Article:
During this time a year I usually visit different mosques all over the Netherlands daily. Now I am barely meeting anyone physical. We are however doing whatever we can to have our rituals in alternative ways. We are using video chat to have give readings and religious advise. It feels really different but it’s great thing that we are possible to meet up in an alternative way at all.’ – Selim Saldiran

A lot of activities that play a central role in the experience of the Ramadan for many muslims take place at the mosque. Normally people gather here to pray five times a day, go to readings and have Koran-lessons. Because people are not able to meet because of the Corona-crisis mosques in the Netherlands have been closed since March.

To provide muslims with advise on how to deal with the current circumstances Imams and other spokespersons of mosques are reaching out to the muslim-community online. Also readings and koran lessons are being given by using Online means so that people can participate from the safety of their own homes.

‘We have live-streamed sessions in the mosque before but have never been as active online as we are now. Online prayers are however forbidden according to our faith, we do give readings and religious advise through streaming. Prayers by online means are not allowed by our religion. Muslims can pray anywhere in the world though and it is common for muslims to create a place at home to pray. People however still want to see the mosque itself as well and we give them that opportunity’

– Voskahn, Ulu Camii mosque Utrecht

Muslims believe that all the good behaviour they are taking part in within the holy month of Ramadan of is rewarded even more than normally. It is a time when many muslims are more conscious of their religion than usual spending a lot of time with other muslims and living according to the rules of the faith.

Charity is very important during the month of Ramadan. It general it plays a big role in the religion that demands followers to donate a certain percentage of their income to good causes every year. During this month it plays an even bigger role than normally. Public Iftars; meals where muslims break the fast are being held and food Is given out so those that are economically less well off are also able to enjoy the Ramadan with nice food in the evenings. Those that can afford it donate to contribute to the Iftar meals.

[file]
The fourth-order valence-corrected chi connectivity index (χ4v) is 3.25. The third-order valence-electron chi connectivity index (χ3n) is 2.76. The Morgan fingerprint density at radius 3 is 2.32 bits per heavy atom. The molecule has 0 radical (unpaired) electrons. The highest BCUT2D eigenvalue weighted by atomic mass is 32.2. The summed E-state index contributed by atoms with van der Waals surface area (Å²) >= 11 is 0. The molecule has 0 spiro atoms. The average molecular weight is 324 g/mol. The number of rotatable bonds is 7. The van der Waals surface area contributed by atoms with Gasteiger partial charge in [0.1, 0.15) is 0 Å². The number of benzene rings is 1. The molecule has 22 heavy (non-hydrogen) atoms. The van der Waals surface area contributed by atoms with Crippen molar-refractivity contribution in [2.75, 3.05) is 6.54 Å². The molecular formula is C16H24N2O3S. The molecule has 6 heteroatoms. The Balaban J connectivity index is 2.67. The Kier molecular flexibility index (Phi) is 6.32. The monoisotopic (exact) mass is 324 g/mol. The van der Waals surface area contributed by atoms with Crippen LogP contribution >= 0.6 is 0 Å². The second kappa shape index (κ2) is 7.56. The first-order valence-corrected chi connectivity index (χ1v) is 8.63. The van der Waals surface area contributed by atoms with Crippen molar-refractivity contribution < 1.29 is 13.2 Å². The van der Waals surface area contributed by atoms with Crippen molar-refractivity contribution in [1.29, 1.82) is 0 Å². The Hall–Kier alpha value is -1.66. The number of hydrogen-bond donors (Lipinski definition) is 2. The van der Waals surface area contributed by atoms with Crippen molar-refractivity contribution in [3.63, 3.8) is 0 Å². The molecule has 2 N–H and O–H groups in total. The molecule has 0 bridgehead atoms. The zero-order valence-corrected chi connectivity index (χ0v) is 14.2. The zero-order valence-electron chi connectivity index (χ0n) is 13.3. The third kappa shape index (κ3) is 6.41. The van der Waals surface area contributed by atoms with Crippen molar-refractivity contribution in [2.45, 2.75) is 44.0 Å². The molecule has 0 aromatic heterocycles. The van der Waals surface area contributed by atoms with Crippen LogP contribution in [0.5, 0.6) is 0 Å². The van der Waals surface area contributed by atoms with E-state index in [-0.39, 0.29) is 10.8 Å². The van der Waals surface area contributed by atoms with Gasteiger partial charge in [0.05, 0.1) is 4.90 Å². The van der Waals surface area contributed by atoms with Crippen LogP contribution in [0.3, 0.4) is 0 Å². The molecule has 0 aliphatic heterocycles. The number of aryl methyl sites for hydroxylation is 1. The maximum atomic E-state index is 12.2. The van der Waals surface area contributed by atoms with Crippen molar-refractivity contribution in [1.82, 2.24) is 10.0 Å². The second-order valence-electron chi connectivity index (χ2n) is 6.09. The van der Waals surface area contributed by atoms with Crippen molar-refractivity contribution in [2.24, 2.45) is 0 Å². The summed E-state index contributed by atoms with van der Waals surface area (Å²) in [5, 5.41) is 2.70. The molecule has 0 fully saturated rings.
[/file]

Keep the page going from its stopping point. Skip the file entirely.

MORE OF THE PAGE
The measures that are In place to stop COVID-19 also make these gatherings of people impossible. To make sure that everyone that wants participate in the Ramadan is more than comfortable when breaking the fast. Mosques and food banks that have been set up especially for this situation are brining around food packages so that everyone is able to enjoy their Iftar meal.

The lockdown is a troubling situation for many people. Especially for people living on their own it can be very tough psychologically. To support people during this month mosques are not just organising activities online but are also meeting people physically to support them. Imams and other representatives of the Ulu Camii mosque in Utrecht are meeting with elderly people that are stuck at home to give them some extra support during the Ramadan month.

The unusual Ramadan that is taking place this year offers challenges for muslim-communities worldwide. Religious organisations are coping with the challenges posed by not being able to gather physically in groups in various ways. According to many muslims the month however also offers possibilities to be even more involved with religious activities and to be engaged with muslim-communities.